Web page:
Talent Matters: How to Manage a Bad Manager
If you have a bad boss working under you, you are probably well aware of it. You’ve likely heard complaints, or seen poor employee survey results, or simply noticed that her employees are not happy. Managing a bad manager is a particular challenge because poor performance directly affects, and can cause disengagement in, others.
Fortunately, like most bad habits or behaviors, being a bad boss is changeable. In fact, for many, being a people manager is not intuitive and they need to be taught or shown what it means to be good at it.
If you’re managing a bad boss, here are four things you can do:
- Identify the bad behaviors. Understanding exactly what the manager is or is not doing will help you support them in getting better. Take the complaints you are receiving and identify patterns and consistent behaviors that are contributing to the problem. If there isn’t a lot of noise, but you know something is wrong with a manager, talk to his direct reports to get input. Ask for specific examples that you can share with the manager to illustrate the issue. Distinguish between poor management and misconduct, such as bullying or harassing. Misconduct should not be tolerated.
- Provide tailored support. When any employee, manager or not, is failing to adequately perform, it’s your job to provide feedback, counseling, and support. Once you know what behaviors you want the manager to change, sit down with the manager to discuss the specifics of the situation. Ask for the manager’s perspective on what she thinks is going on. Her diagnosis will help identify the underlying issues and generate solutions that she can get behind. Since managing people is not a natural strength for some, you may need to provide her with training or coaching.
- Make expectations clear. It may be that managers are unaware of their responsibilities for people development. Perhaps they are overly focused on achieving targets or snowed under with other tasks. Make it clear that managing his people well is an important part of the job. Be sure to put your measurement where your mouth is and incorporate assessment of management skills into the formal review process. Garden Ridge, a home decorating retail chain, uses a People Development Scorecard that distills employee survey results, associate interviews, store managers’ own perception of people development quality, and HR managers’ observations into a single performance score. HR uses the scorecard to guide individual store managers’ development as well as cross-company up-skilling initiatives.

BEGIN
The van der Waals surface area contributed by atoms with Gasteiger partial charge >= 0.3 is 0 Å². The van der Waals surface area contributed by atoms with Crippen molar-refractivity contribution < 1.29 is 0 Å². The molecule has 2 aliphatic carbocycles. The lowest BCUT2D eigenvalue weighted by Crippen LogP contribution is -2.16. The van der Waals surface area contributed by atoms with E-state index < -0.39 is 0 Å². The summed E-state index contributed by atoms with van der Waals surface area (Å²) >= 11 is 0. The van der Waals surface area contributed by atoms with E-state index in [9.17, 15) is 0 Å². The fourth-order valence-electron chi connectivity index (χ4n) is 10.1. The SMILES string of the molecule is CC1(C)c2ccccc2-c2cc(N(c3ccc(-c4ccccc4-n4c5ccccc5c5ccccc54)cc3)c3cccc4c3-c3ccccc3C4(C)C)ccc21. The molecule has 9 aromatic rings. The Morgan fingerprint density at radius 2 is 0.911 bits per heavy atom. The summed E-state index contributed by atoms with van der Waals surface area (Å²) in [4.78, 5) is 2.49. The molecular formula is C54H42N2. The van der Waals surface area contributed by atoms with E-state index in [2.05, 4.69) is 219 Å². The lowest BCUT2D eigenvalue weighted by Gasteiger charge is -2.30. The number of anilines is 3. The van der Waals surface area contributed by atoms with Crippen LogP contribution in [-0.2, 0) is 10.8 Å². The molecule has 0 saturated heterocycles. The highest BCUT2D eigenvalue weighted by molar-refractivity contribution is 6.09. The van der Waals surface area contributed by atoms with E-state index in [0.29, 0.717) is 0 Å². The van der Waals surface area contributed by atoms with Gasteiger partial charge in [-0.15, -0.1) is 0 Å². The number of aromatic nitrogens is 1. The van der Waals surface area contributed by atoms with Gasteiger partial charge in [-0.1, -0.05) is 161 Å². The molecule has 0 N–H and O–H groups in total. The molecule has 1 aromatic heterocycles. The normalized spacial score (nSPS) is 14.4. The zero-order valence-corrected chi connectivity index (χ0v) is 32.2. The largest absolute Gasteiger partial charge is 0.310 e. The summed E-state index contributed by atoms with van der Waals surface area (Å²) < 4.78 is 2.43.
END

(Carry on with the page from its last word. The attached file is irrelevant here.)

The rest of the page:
- Document progress. Make sure to keep a record of your conversation and confirm in writing with the manager what she has agreed to do and how you plan to help. Check in regularly and document any progress. Hopefully the situation will improve. If not, you will need a record of it to protect against any allegations of unfairness.
Avoid Hiring or Promoting Bad Bosses in the First Place
Bad bosses don’t need to be an inevitable fixture in the workplace. Yes, managing people is a skill that many people need to learn and develop but organizations and leaders often make the first mistake at the hiring stage. This is especially true with internal hires. According to a survey of HR professionals, 35% of internally hired leaders fail, usually because of a lack of interpersonal skills. To avoid this, select people according to their motivation and ability to succeed as people managers, not on prior individual performance. Here’s how FedEx has done it:
- Clearly define managers’ skill sets and responsibilities. FedEx engaged high-performing managers to translate the typical manager job description into the daily realities of the managerial position. These responsibilities were combined with the company-wide competency model to develop a concrete manager skill set that could help
- Assess for those skills when promoting or hiring. In response to a high rate of turnover among their managers, FedEx created a one-day program for employees considering applying for managerial positions. The program, facilitated by high-performing frontline managers, orients participants to the responsibilities and pressures of those positions. This permits individual contributors to “self screen” themselves out of the process if they feel they are not prepared for, or suited to, the job.